What is California rule #6 going to do for gig work force?

Starting Jan. 1, a new California law will require some businesses to re-classify independent contractors as employees — granting them benefits such as overtime pay and the right to join a union.

California law treat certain gig worker as employees

Starting Jan. 1, a new California law will require some businesses to re-classify independent contractors as employees — granting them benefits such as overtime pay and the right to join a union.

Businesses and organized labor both heavily lobbied lawmakers over the bill, and while some industries won exemptions, others did not.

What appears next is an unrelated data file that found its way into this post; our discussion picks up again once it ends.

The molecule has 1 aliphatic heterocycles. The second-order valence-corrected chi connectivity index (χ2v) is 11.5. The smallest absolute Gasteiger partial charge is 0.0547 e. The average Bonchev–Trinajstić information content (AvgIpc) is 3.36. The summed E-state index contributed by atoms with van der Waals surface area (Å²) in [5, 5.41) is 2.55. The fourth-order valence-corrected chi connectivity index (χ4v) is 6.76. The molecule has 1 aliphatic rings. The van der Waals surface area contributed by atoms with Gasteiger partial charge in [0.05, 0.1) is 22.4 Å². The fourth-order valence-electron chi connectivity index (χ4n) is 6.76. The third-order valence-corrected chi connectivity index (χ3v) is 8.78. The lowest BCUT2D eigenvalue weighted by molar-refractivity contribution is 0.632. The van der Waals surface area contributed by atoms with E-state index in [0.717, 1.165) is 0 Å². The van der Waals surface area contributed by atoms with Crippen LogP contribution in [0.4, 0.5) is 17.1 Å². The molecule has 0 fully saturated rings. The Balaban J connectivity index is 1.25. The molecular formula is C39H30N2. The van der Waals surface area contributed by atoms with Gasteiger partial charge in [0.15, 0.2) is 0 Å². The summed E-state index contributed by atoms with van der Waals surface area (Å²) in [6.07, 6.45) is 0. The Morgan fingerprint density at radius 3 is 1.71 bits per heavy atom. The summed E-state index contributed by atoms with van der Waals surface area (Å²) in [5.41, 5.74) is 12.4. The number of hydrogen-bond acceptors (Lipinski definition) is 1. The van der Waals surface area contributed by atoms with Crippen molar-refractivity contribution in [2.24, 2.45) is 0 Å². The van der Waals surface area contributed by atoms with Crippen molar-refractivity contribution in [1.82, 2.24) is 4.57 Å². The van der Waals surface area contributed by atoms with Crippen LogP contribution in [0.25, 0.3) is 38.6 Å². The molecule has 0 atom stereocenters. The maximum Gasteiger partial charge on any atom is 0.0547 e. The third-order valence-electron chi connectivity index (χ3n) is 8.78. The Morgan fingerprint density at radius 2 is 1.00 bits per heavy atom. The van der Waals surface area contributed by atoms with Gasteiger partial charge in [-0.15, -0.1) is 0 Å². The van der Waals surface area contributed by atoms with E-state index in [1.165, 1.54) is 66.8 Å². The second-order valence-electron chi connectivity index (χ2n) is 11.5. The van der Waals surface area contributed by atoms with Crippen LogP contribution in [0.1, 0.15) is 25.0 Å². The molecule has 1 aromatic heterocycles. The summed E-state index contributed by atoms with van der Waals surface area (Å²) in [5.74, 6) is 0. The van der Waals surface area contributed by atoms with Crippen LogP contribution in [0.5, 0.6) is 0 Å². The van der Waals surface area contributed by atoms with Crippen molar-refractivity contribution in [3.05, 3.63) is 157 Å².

The law is projected to change the employment status of 1 million workers, such as truckers, janitors, manicurists and gig economy workers. Throughout the debate, Uber and Lyft drivers received the bulk of the media’s attention since they embodied the fight: Do you want flexibility to work when you please? Or do you want set wages that come with job protections?

Drivers have been — and remain — split on that question as Gov. Gavin Newsom searches for a way to give them both.

Written by Assemblymember Lorena Gonzalez, of San Diego, the law codifies a California Supreme Court decision, and has already inspired legal challenges to overturn it — including one filed by freelance journalists — and a potential 2020 ballot measure to overturn it — which will be largely funded by ride-hailing services and DoorDash.

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